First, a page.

The trial of lecanemab involved 1795 patients, half getting an infusion of the drug every two weeks and half getting a placebo. The results, touted loudly by the drug’s manufacturer showed a highly statistically significant difference (P<0.001) in favor of the drug.

When you dig deeper, the results are less impressive. Patients in both arms showed steady deterioration in mental acuity, though the decline was less for those on the drug. The absolute difference after 18 months was 0.45 on an 18-point scale, a difference, but a modest one.

A quarter of those given the drug had serious reactions to the infusion, and one in eight had brain swelling. There were two deaths in the active treatment group that remain unexplained. Potentially useful? Maybe. A game-changer? No.

Existing drugs like the cholinesterase-inhibitors (Aricept et al) also slow the decline but do not cure the disease. There is also recent evidence that this class of drugs prolongs life.

In the meantime, do things proven to help that are low cost and safe: do not drink to excess; every drink over 1/day progressively shrinks your gray matter. Eat less processed and more unprocessed food. Be sure your Vitamin D levels are in the normal range; if you do not live in the tropics, taking a daily supplement is advised. Be sure your blood pressure is below 140/80.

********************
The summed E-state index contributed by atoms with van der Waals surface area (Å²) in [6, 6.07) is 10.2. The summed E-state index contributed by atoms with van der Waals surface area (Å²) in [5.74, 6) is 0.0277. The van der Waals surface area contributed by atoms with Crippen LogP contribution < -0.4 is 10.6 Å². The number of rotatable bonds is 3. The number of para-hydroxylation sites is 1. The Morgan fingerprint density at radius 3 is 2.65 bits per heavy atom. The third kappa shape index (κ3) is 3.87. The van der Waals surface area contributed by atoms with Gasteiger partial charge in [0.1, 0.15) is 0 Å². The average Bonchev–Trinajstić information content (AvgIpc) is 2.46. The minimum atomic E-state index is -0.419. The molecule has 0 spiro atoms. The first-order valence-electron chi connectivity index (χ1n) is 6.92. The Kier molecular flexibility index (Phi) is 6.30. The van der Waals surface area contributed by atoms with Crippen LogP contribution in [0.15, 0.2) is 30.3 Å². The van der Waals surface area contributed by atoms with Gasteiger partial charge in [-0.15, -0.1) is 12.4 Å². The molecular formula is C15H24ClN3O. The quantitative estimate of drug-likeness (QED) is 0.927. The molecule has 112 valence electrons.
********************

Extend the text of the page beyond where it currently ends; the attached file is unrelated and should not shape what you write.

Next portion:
My bias is that chasing amyloid is chasing down a blind alley. Time will tell, but be cautious about “statistically proven” treatments of marginal clinical benefit.

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Wednesday, December 7, 2022

Doctor: would you mind saying that again, but in English?

It will come as no surprise to most of you that what doctors think they say and what patients hear are frequently not the same.

Every field has its own jargon, understood by the practitioners but not “outsiders.” Be honest: if you bring your car in for service and the service advisor says you have a bad solenoid, would you understand what this means? [engineers excepted]